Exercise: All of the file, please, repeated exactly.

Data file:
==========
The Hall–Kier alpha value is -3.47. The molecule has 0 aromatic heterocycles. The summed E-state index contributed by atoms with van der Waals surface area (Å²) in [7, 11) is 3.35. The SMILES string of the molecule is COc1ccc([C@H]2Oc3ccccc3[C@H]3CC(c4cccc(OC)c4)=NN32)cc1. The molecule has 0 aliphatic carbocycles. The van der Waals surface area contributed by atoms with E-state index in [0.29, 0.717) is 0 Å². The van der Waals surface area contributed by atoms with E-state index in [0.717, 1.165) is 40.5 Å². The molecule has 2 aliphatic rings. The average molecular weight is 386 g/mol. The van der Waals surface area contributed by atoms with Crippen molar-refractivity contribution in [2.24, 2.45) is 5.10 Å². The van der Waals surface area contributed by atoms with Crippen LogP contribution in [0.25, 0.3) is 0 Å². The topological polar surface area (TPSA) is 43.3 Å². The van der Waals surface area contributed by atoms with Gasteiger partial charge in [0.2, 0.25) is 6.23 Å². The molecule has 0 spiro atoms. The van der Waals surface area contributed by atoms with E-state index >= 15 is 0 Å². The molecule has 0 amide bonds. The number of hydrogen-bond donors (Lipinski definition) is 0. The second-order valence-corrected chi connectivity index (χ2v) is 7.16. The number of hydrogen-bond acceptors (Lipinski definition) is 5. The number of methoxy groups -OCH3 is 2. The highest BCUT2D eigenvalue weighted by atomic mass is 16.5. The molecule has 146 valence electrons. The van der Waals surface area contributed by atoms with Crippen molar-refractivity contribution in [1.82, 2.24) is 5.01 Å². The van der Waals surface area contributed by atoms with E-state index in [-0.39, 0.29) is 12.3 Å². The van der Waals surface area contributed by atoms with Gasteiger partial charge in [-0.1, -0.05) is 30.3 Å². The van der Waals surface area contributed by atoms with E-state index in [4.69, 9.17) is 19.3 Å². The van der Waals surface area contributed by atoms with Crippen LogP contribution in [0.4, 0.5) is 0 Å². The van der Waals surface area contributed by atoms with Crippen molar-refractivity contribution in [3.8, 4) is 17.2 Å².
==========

The Hall–Kier alpha value is -3.47. The molecule has 0 aromatic heterocycles. The summed E-state index contributed by atoms with van der Waals surface area (Å²) in [7, 11) is 3.35. The SMILES string of the molecule is COc1ccc([C@H]2Oc3ccccc3[C@H]3CC(c4cccc(OC)c4)=NN32)cc1. The molecule has 0 aliphatic carbocycles. The van der Waals surface area contributed by atoms with E-state index in [0.29, 0.717) is 0 Å². The van der Waals surface area contributed by atoms with E-state index in [0.717, 1.165) is 40.5 Å². The molecule has 2 aliphatic rings. The average molecular weight is 386 g/mol. The van der Waals surface area contributed by atoms with Crippen molar-refractivity contribution in [2.24, 2.45) is 5.10 Å². The van der Waals surface area contributed by atoms with Crippen LogP contribution in [0.25, 0.3) is 0 Å². The topological polar surface area (TPSA) is 43.3 Å². The van der Waals surface area contributed by atoms with Gasteiger partial charge in [0.2, 0.25) is 6.23 Å². The molecule has 0 spiro atoms. The van der Waals surface area contributed by atoms with E-state index >= 15 is 0 Å². The molecule has 0 amide bonds. The number of hydrogen-bond donors (Lipinski definition) is 0. The second-order valence-corrected chi connectivity index (χ2v) is 7.16. The number of hydrogen-bond acceptors (Lipinski definition) is 5. The number of methoxy groups -OCH3 is 2. The highest BCUT2D eigenvalue weighted by atomic mass is 16.5. The molecule has 146 valence electrons. The van der Waals surface area contributed by atoms with Crippen molar-refractivity contribution in [1.82, 2.24) is 5.01 Å². The van der Waals surface area contributed by atoms with E-state index in [-0.39, 0.29) is 12.3 Å². The van der Waals surface area contributed by atoms with Gasteiger partial charge in [-0.1, -0.05) is 30.3 Å². The van der Waals surface area contributed by atoms with E-state index in [4.69, 9.17) is 19.3 Å². The van der Waals surface area contributed by atoms with Crippen LogP contribution in [0.4, 0.5) is 0 Å². The van der Waals surface area contributed by atoms with Crippen molar-refractivity contribution in [3.8, 4) is 17.2 Å².